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Mace & Crown | March 26, 2017

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Death of a Hero; Remembering Naqib

Death of a Hero; Remembering Naqib

Photo Courtesy of Social Media

Photo Courtesy of Social Media

<h5>Girish Sreevatsan and Saamia Aslam
Staff Writer & Contributing Writer</h5>

Naqib Ahmad Khpulwak, an ODU graduate, was killed during the attack at the American University of Afghanistan. Khpulwak died a hero at the hands of the very thing he was working hard to defeat, terrorism, while he was doing what he strongly believed was a path to peace, education. On Aug. 24, when terrorists attacked the American University of Afghanistan, Naqib, alongside 12 others students were killed in the attack, along with multiple people within the university injured. Naqib was only 31. 

At Nangarhar University in Afghanistan, he was the top student in law and political science in the Department of Administration and Diplomacy. When Ahmad graduated in 2008, his diploma was handed to him by former President Hamid Karzai. A year later, he earned a certificate as a registered defense lawyer with the country’s Ministry of Justice.

Naqib came to Old Dominion University in 2010 as a Fulbright scholar and received his master’s degree in comparative politics and security studies in 2012. His professors remember him as an exceptional student who was very hardworking and successful. Earlier, he had graduated at the top of his class both in high school and college. Naqib’s friends considered him to be a well-informed person who had a firm grasp over regional politics in Afghanistan. He loved to read and also enjoyed cricket.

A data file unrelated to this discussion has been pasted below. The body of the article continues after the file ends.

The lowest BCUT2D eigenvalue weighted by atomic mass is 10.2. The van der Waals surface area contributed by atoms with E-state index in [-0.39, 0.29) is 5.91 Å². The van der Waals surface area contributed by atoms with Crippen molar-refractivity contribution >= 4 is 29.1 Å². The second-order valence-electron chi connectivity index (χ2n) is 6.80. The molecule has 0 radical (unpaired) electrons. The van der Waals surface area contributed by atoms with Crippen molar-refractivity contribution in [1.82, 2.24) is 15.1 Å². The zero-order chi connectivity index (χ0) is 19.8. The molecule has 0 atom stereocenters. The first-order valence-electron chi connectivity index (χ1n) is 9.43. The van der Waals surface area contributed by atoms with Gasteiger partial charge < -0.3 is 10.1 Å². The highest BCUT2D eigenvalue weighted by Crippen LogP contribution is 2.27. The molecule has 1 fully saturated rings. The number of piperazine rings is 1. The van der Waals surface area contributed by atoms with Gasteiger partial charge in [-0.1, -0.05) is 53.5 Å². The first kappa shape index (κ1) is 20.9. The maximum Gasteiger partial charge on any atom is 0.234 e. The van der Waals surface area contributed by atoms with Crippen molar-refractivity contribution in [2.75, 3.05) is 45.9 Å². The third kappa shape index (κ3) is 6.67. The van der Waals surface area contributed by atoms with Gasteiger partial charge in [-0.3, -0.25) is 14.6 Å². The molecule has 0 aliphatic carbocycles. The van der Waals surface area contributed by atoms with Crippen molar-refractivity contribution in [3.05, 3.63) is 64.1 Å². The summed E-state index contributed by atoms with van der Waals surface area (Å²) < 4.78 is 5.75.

At the American University of Afghanistan (AUAF), where Naqib taught, he was known for his immense dedication. He was also famous for his a kindheartedness and for his constant attempts to try helping other who needed it the most. He was reportedly working with AUAF to establish a series of merit-based scholarships for talented students who were too poor to pay the fees. He had an unquenchable thirst for knowledge and was preparing to go to Oxford University to continue his studies.

Since July 2015, Naqib also worked closely with the United States Institute of Peace. In an article, the USIP remembered his contributions saying he brought unparalleled insight and true strategic vision to help them understand what they could accomplish as peacebuilders. Naqib helped manage their rule of law projects in Afghanistan. Naqib was considered a leader in the Afghan legal community. Naqib was also a member of the Norwegian Refugee Council’s office, a international non-governmental organization that works with refugees and displaced people. He served as a team leader and directed other lawyers.  

Naqib was highly passionate about building peace in Afghanistan. He thought tirelessly about ways to rebuild his country after decades of war, and never paused his efforts to revive the country from the devastation. His death is an enormous loss to AUAF, to Afghanistan and the whole world. However, his ideas and goals continue to live through the minds of his students. The seeds he has passionately sown in the minds of his students will one day grow and bear fruits of peace.